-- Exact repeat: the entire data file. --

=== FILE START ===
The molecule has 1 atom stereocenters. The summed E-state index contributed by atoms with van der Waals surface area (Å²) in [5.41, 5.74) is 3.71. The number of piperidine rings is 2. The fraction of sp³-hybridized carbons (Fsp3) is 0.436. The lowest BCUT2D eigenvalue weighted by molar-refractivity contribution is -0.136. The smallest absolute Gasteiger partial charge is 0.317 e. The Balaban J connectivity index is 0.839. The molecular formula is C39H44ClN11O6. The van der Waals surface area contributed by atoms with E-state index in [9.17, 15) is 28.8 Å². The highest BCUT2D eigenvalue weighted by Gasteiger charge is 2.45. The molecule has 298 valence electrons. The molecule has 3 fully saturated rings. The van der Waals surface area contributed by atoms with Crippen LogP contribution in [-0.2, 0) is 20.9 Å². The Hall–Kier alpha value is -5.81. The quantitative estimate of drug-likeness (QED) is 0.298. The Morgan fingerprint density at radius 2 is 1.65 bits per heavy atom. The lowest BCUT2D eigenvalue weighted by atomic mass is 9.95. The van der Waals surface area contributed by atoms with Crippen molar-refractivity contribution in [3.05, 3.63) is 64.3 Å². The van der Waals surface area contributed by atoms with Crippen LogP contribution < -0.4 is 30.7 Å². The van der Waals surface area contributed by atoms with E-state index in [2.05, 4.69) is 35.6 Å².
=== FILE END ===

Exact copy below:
The molecule has 1 atom stereocenters. The summed E-state index contributed by atoms with van der Waals surface area (Å²) in [5.41, 5.74) is 3.71. The number of piperidine rings is 2. The fraction of sp³-hybridized carbons (Fsp3) is 0.436. The lowest BCUT2D eigenvalue weighted by molar-refractivity contribution is -0.136. The smallest absolute Gasteiger partial charge is 0.317 e. The Balaban J connectivity index is 0.839. The molecular formula is C39H44ClN11O6. The van der Waals surface area contributed by atoms with E-state index in [9.17, 15) is 28.8 Å². The highest BCUT2D eigenvalue weighted by Gasteiger charge is 2.45. The molecule has 298 valence electrons. The molecule has 3 fully saturated rings. The van der Waals surface area contributed by atoms with Crippen LogP contribution in [-0.2, 0) is 20.9 Å². The Hall–Kier alpha value is -5.81. The quantitative estimate of drug-likeness (QED) is 0.298. The Morgan fingerprint density at radius 2 is 1.65 bits per heavy atom. The lowest BCUT2D eigenvalue weighted by atomic mass is 9.95. The van der Waals surface area contributed by atoms with Crippen molar-refractivity contribution in [3.05, 3.63) is 64.3 Å². The van der Waals surface area contributed by atoms with Crippen LogP contribution < -0.4 is 30.7 Å². The van der Waals surface area contributed by atoms with E-state index in [2.05, 4.69) is 35.6 Å².